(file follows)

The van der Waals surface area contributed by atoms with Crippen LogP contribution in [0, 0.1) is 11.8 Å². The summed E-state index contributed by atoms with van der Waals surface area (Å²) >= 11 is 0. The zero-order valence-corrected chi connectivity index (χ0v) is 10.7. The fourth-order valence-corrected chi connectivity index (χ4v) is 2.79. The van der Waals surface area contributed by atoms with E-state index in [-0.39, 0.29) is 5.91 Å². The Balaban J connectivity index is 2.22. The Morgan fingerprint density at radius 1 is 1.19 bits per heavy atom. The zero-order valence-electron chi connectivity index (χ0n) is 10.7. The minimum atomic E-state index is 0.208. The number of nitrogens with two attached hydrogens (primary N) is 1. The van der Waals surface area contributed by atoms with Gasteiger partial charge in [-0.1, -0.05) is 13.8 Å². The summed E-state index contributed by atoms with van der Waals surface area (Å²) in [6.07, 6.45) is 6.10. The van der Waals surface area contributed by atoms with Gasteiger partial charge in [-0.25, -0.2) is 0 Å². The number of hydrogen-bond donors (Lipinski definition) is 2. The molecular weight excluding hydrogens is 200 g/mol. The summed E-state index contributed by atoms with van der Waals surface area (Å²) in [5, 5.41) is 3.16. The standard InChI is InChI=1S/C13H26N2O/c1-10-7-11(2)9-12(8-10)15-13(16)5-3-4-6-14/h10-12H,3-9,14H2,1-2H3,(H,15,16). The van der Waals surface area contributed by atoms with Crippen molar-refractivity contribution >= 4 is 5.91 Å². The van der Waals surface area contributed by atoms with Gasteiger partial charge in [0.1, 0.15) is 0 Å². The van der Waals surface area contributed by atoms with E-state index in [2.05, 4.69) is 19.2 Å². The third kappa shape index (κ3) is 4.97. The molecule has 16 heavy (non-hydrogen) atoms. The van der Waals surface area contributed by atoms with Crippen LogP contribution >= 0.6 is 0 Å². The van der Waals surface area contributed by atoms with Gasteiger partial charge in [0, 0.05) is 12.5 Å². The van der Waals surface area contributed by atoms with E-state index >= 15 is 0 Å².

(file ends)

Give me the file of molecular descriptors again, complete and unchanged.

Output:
The van der Waals surface area contributed by atoms with Crippen LogP contribution in [0, 0.1) is 11.8 Å². The summed E-state index contributed by atoms with van der Waals surface area (Å²) >= 11 is 0. The zero-order valence-corrected chi connectivity index (χ0v) is 10.7. The fourth-order valence-corrected chi connectivity index (χ4v) is 2.79. The van der Waals surface area contributed by atoms with E-state index in [-0.39, 0.29) is 5.91 Å². The Balaban J connectivity index is 2.22. The Morgan fingerprint density at radius 1 is 1.19 bits per heavy atom. The zero-order valence-electron chi connectivity index (χ0n) is 10.7. The minimum atomic E-state index is 0.208. The number of nitrogens with two attached hydrogens (primary N) is 1. The van der Waals surface area contributed by atoms with Gasteiger partial charge in [-0.1, -0.05) is 13.8 Å². The summed E-state index contributed by atoms with van der Waals surface area (Å²) in [6.07, 6.45) is 6.10. The van der Waals surface area contributed by atoms with Gasteiger partial charge in [-0.25, -0.2) is 0 Å². The number of hydrogen-bond donors (Lipinski definition) is 2. The molecular weight excluding hydrogens is 200 g/mol. The summed E-state index contributed by atoms with van der Waals surface area (Å²) in [5, 5.41) is 3.16. The standard InChI is InChI=1S/C13H26N2O/c1-10-7-11(2)9-12(8-10)15-13(16)5-3-4-6-14/h10-12H,3-9,14H2,1-2H3,(H,15,16). The van der Waals surface area contributed by atoms with Crippen molar-refractivity contribution >= 4 is 5.91 Å². The van der Waals surface area contributed by atoms with Gasteiger partial charge in [0.1, 0.15) is 0 Å². The van der Waals surface area contributed by atoms with E-state index in [2.05, 4.69) is 19.2 Å². The third kappa shape index (κ3) is 4.97. The molecule has 16 heavy (non-hydrogen) atoms. The van der Waals surface area contributed by atoms with Crippen LogP contribution >= 0.6 is 0 Å². The van der Waals surface area contributed by atoms with Gasteiger partial charge in [0, 0.05) is 12.5 Å². The van der Waals surface area contributed by atoms with E-state index >= 15 is 0 Å².